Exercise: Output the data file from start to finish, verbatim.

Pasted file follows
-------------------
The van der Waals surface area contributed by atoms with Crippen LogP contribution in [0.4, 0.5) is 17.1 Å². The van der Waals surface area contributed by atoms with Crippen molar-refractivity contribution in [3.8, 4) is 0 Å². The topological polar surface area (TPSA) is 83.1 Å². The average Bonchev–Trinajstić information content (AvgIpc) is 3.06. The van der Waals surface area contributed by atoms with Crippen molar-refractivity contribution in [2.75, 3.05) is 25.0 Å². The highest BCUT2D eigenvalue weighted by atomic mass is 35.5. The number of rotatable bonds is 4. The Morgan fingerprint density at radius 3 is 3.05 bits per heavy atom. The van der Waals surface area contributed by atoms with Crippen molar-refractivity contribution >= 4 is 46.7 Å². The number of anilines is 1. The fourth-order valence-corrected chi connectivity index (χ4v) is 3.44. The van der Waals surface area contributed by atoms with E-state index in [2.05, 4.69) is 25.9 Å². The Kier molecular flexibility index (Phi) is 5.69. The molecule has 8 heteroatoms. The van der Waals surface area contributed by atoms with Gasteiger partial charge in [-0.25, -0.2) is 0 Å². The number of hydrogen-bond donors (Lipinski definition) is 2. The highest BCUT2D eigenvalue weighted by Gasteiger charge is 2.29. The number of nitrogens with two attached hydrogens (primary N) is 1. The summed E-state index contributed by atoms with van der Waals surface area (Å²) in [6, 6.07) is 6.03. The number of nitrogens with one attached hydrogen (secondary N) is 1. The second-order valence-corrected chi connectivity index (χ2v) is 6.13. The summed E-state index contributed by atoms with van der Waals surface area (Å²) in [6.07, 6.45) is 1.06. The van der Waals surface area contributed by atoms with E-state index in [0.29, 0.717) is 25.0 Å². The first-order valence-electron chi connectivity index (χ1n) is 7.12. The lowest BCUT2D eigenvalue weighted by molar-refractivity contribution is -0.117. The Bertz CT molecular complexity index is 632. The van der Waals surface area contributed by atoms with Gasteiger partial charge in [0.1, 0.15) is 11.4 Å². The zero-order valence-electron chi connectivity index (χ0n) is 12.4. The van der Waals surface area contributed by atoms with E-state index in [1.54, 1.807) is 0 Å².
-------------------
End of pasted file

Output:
The van der Waals surface area contributed by atoms with Crippen LogP contribution in [0.4, 0.5) is 17.1 Å². The van der Waals surface area contributed by atoms with Crippen molar-refractivity contribution in [3.8, 4) is 0 Å². The topological polar surface area (TPSA) is 83.1 Å². The average Bonchev–Trinajstić information content (AvgIpc) is 3.06. The van der Waals surface area contributed by atoms with Crippen molar-refractivity contribution in [2.75, 3.05) is 25.0 Å². The highest BCUT2D eigenvalue weighted by atomic mass is 35.5. The number of rotatable bonds is 4. The Morgan fingerprint density at radius 3 is 3.05 bits per heavy atom. The van der Waals surface area contributed by atoms with Crippen molar-refractivity contribution >= 4 is 46.7 Å². The number of anilines is 1. The fourth-order valence-corrected chi connectivity index (χ4v) is 3.44. The van der Waals surface area contributed by atoms with E-state index in [2.05, 4.69) is 25.9 Å². The Kier molecular flexibility index (Phi) is 5.69. The molecule has 8 heteroatoms. The van der Waals surface area contributed by atoms with Gasteiger partial charge in [-0.25, -0.2) is 0 Å². The number of hydrogen-bond donors (Lipinski definition) is 2. The highest BCUT2D eigenvalue weighted by Gasteiger charge is 2.29. The number of nitrogens with two attached hydrogens (primary N) is 1. The summed E-state index contributed by atoms with van der Waals surface area (Å²) in [6, 6.07) is 6.03. The number of nitrogens with one attached hydrogen (secondary N) is 1. The second-order valence-corrected chi connectivity index (χ2v) is 6.13. The summed E-state index contributed by atoms with van der Waals surface area (Å²) in [6.07, 6.45) is 1.06. The van der Waals surface area contributed by atoms with E-state index in [0.29, 0.717) is 25.0 Å². The first-order valence-electron chi connectivity index (χ1n) is 7.12. The lowest BCUT2D eigenvalue weighted by molar-refractivity contribution is -0.117. The Bertz CT molecular complexity index is 632. The van der Waals surface area contributed by atoms with Gasteiger partial charge in [0.1, 0.15) is 11.4 Å². The zero-order valence-electron chi connectivity index (χ0n) is 12.4. The van der Waals surface area contributed by atoms with E-state index in [1.54, 1.807) is 0 Å².